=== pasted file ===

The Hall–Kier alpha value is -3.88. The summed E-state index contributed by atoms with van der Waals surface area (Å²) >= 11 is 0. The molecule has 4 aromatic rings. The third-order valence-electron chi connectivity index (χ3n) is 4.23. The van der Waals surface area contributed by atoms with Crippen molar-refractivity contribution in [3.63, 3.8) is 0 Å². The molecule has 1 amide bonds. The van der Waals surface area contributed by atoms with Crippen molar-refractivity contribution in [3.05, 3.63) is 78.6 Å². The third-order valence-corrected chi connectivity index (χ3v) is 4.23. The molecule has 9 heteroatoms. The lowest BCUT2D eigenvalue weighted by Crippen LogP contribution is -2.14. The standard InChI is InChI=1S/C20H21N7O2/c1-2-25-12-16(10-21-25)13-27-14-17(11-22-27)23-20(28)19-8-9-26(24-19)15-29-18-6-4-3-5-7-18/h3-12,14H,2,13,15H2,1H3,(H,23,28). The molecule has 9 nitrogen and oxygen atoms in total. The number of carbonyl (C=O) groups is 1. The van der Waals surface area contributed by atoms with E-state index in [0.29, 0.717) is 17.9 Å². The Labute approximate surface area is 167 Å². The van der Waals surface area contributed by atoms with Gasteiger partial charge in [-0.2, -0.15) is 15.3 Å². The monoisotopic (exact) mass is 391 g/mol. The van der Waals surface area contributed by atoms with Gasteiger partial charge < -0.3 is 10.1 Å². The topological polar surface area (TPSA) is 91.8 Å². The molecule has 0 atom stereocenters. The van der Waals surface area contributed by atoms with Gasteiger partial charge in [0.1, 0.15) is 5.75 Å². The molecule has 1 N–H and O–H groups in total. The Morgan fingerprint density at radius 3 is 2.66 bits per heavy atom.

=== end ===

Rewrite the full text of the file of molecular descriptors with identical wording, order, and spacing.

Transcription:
The Hall–Kier alpha value is -3.88. The summed E-state index contributed by atoms with van der Waals surface area (Å²) >= 11 is 0. The molecule has 4 aromatic rings. The third-order valence-electron chi connectivity index (χ3n) is 4.23. The van der Waals surface area contributed by atoms with Crippen molar-refractivity contribution in [3.63, 3.8) is 0 Å². The molecule has 1 amide bonds. The van der Waals surface area contributed by atoms with Crippen molar-refractivity contribution in [3.05, 3.63) is 78.6 Å². The third-order valence-corrected chi connectivity index (χ3v) is 4.23. The molecule has 9 heteroatoms. The lowest BCUT2D eigenvalue weighted by Crippen LogP contribution is -2.14. The standard InChI is InChI=1S/C20H21N7O2/c1-2-25-12-16(10-21-25)13-27-14-17(11-22-27)23-20(28)19-8-9-26(24-19)15-29-18-6-4-3-5-7-18/h3-12,14H,2,13,15H2,1H3,(H,23,28). The molecule has 9 nitrogen and oxygen atoms in total. The number of carbonyl (C=O) groups is 1. The van der Waals surface area contributed by atoms with E-state index in [0.29, 0.717) is 17.9 Å². The Labute approximate surface area is 167 Å². The van der Waals surface area contributed by atoms with Gasteiger partial charge in [-0.2, -0.15) is 15.3 Å². The monoisotopic (exact) mass is 391 g/mol. The van der Waals surface area contributed by atoms with Gasteiger partial charge < -0.3 is 10.1 Å². The topological polar surface area (TPSA) is 91.8 Å². The molecule has 0 atom stereocenters. The van der Waals surface area contributed by atoms with Gasteiger partial charge in [0.1, 0.15) is 5.75 Å². The molecule has 1 N–H and O–H groups in total. The Morgan fingerprint density at radius 3 is 2.66 bits per heavy atom.